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Heritage Attractions in the area

Doneraile Wildlife Park

Doneraile Wildlife Park was named as Ireland’s fourth-most-popular ‘free to enter’  by Fáilte Ireland, attracting over 480,000 visitors last year!

The Park comprises approx. 166 hectares and is an outstanding example of 18th Century landscape. The park is a place for all ages & the pathways are generally accessible for people with special needs. Explore the numerous trails and walks as well as a number of deer herds which can be viewed along many of these walks, have a picnic by the lake while watching the swans or letting the kids enjoy the playground.

Doneraile Court is the stunning centrepiece of one of Ireland’s most beautiful estates. Located on the banks of the Awbeg river in north Co. Cork, the house dates from the 1720s, when it was built by Arthur St. Leger, the first Viscount Doneraile and father of the renowned Lady Freemason.

The house was modified extensively in the 19th century by later generations of St. Legers, creating the imposing and characterful building that can be enjoyed today. The kitchen wing from this period now serves as the home of the Doneraile Court tearooms and is a perfect way to start or finish your visit.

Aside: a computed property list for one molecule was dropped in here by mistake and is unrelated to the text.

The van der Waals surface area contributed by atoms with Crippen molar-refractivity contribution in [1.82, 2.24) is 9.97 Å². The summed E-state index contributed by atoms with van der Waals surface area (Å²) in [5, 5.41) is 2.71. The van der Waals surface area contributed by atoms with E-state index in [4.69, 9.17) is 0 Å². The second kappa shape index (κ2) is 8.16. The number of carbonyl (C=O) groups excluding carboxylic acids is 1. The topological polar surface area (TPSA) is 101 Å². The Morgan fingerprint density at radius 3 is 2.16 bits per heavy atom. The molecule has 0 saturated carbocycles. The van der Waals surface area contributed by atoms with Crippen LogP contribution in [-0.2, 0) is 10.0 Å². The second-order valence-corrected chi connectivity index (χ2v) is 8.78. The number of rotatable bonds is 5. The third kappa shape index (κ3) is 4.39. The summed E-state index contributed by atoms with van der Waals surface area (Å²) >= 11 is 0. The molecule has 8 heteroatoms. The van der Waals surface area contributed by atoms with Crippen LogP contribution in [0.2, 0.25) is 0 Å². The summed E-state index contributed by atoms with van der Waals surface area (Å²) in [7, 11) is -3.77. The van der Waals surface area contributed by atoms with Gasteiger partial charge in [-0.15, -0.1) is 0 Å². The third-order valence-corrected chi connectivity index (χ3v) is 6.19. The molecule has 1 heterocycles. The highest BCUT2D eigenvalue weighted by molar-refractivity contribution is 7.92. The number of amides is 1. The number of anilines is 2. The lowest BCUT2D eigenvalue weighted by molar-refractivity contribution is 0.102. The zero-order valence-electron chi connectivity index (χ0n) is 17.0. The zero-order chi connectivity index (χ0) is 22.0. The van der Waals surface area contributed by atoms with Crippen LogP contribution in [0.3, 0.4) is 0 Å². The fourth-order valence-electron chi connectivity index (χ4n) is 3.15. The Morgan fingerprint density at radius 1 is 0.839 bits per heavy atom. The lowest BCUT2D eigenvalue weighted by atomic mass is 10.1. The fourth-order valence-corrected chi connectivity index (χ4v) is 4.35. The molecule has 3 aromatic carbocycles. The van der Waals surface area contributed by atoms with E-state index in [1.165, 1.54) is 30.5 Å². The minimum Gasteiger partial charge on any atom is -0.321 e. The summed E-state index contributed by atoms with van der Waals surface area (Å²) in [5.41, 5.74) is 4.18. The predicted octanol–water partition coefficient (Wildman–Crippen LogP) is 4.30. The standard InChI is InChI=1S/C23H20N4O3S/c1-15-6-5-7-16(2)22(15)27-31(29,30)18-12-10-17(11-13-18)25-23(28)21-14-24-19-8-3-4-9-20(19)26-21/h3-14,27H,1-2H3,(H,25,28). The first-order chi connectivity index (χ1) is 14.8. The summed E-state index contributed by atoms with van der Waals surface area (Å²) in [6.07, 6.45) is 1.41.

The St. Leger family remained in residence until 1969, when the property was sold to the Land Commission. The house then passed to the care of Irish Georgian Society, before coming to the stewardship of the Office of Public Works in 1994.

Today, Doneraile Court has opened its doors once again and resumes its rightful place at the heart of this great estate. The OPW is delighted to partner with the Crawford Art Gallery to share some significant works from the Gallery’s collection at Doneraile. From 27th March 2020, book a tour with one of our experienced guides to learn more about the fascinating history of the house and estate

For more information click here http://doneraileestate.ie/opening-hours/

Distance: 22 km /25mins

Lough Gur Archaeological & Heritage Centre, Bruff

Discover the horseshoe-shaped lake at the heart of this magical landscape is one of those wonderful rural adventures so typical of Ireland’s Ancient East. Between the towns of Herbertstown and Bruff, it’s hidden away amid hills and green scenes scattered with standing stones, burial mounds, Iron Age forts – and, so locals will tell you, the home of the King of the Fairies.

www.loughgur.com

Blarney Castle, Blarney

There are those who think that you come to Blarney Castle only to the Kiss the Stone, but most leave knowing that the Blarney Stone is only part of the attraction.

Built nearly six hundred years ago by one of Ireland’s greatest chieftans, Cormac MacCarthy, it has been attracting attention ever since making it a world landmark and one of Ireland’s greatest treasures.

Distance: 52.9 km /47min

www.blarneycastle.ie

King John’s Castle

King John’s Castle is situated on ‘King’s Island’ in the heart of medieval Limerick City. A brand new visitor experience that brings together the Castle’s remarkable archaeology and 21st century technology to help you discover the history of Limerick and King John’s Castle. The stunning new exhibition at King John’s Castle brings to life over 800 years of dramatic local history.

Distance: 39.2 km/34mins